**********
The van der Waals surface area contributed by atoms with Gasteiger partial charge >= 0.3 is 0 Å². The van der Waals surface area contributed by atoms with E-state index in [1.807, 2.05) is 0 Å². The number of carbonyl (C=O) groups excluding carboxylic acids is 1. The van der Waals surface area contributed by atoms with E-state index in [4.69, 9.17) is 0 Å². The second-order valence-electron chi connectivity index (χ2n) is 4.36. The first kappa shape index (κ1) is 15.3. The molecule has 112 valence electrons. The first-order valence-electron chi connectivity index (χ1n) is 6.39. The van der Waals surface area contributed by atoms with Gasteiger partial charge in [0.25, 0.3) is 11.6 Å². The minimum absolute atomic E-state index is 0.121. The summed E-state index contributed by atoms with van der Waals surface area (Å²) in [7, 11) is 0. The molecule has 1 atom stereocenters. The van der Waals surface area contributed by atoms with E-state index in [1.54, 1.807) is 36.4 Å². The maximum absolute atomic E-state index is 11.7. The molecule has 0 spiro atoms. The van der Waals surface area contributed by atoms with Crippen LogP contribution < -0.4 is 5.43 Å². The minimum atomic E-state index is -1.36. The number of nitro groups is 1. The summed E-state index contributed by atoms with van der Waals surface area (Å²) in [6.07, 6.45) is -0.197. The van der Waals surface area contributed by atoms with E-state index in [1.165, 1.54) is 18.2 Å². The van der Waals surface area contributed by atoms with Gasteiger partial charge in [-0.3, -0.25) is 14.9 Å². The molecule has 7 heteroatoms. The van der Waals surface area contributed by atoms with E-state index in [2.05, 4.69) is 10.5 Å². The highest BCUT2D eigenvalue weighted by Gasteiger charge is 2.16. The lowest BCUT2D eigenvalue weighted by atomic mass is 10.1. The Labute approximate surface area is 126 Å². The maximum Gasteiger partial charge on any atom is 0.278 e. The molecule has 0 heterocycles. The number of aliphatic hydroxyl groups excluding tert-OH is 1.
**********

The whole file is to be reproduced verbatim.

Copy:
The van der Waals surface area contributed by atoms with Gasteiger partial charge >= 0.3 is 0 Å². The van der Waals surface area contributed by atoms with E-state index in [1.807, 2.05) is 0 Å². The number of carbonyl (C=O) groups excluding carboxylic acids is 1. The van der Waals surface area contributed by atoms with E-state index in [4.69, 9.17) is 0 Å². The second-order valence-electron chi connectivity index (χ2n) is 4.36. The first kappa shape index (κ1) is 15.3. The molecule has 112 valence electrons. The first-order valence-electron chi connectivity index (χ1n) is 6.39. The van der Waals surface area contributed by atoms with Gasteiger partial charge in [0.25, 0.3) is 11.6 Å². The minimum absolute atomic E-state index is 0.121. The summed E-state index contributed by atoms with van der Waals surface area (Å²) in [7, 11) is 0. The molecule has 1 atom stereocenters. The van der Waals surface area contributed by atoms with E-state index in [1.54, 1.807) is 36.4 Å². The maximum absolute atomic E-state index is 11.7. The molecule has 0 spiro atoms. The van der Waals surface area contributed by atoms with Crippen LogP contribution < -0.4 is 5.43 Å². The minimum atomic E-state index is -1.36. The number of nitro groups is 1. The summed E-state index contributed by atoms with van der Waals surface area (Å²) in [6.07, 6.45) is -0.197. The van der Waals surface area contributed by atoms with E-state index in [1.165, 1.54) is 18.2 Å². The van der Waals surface area contributed by atoms with Gasteiger partial charge in [-0.3, -0.25) is 14.9 Å². The molecule has 7 heteroatoms. The van der Waals surface area contributed by atoms with E-state index in [2.05, 4.69) is 10.5 Å². The highest BCUT2D eigenvalue weighted by Gasteiger charge is 2.16. The lowest BCUT2D eigenvalue weighted by atomic mass is 10.1. The Labute approximate surface area is 126 Å². The maximum Gasteiger partial charge on any atom is 0.278 e. The molecule has 0 heterocycles. The number of aliphatic hydroxyl groups excluding tert-OH is 1.